8 June 2012
Seeing the people for the trees
Forests cover over one third of the world’s land surface, or around 4 billion hectares. Abundant in biodiversity, crucial in the ecological services they provide to the planet and its living inhabitants, forests are also attractive in terms of economic potential and natural resources. However, the persistent and widespread degradation of these vital areas poses a direct threat to the rural communities and indigenous peoples who have inhabited and depended on them directly and primarily for centuries.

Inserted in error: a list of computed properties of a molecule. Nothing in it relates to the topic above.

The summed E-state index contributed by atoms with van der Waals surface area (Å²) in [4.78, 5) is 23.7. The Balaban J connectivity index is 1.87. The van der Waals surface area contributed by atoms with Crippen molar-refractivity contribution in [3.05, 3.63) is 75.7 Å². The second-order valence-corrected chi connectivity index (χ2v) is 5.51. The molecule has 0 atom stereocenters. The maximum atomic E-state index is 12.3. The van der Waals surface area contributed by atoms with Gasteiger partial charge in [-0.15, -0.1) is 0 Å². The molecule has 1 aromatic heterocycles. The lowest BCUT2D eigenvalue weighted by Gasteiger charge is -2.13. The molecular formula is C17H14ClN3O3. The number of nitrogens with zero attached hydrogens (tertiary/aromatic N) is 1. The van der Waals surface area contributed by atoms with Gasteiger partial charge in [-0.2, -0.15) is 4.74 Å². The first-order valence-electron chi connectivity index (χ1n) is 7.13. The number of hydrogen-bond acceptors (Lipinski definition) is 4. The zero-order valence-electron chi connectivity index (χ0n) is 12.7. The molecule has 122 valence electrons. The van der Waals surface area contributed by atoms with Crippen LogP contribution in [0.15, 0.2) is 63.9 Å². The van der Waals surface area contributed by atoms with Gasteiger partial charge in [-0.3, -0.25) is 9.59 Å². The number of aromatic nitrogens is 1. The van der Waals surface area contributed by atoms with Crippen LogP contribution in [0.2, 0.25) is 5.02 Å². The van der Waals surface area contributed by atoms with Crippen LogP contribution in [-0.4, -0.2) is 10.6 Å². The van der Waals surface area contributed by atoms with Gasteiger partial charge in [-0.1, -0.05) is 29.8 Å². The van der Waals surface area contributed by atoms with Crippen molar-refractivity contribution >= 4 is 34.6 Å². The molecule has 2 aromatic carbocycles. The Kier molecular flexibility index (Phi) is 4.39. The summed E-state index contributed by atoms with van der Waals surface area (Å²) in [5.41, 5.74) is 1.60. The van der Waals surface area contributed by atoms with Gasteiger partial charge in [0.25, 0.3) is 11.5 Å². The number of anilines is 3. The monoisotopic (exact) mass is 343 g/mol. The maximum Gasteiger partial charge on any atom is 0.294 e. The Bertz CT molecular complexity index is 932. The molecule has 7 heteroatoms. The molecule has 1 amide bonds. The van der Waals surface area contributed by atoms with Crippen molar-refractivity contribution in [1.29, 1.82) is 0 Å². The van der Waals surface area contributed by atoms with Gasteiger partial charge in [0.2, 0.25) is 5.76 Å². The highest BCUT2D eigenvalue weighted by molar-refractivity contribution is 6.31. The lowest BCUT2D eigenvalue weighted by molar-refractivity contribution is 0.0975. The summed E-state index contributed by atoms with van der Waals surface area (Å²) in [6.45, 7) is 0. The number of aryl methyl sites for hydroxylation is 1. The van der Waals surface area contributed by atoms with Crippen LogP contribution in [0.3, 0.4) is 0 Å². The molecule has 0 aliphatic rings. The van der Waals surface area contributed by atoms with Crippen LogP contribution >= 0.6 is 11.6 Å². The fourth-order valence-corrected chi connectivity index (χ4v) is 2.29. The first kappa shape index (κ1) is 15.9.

Forest peoples have, over the centuries, elaborated and practised livelihood systems derived from their natural environment and anchored in traditional knowledge, practices and beliefs. Forest peoples depend primarily and directly on the forest both for subsistence and trade in the form of fishing, hunting, shifting agriculture, the gathering of wild forest products and other activities.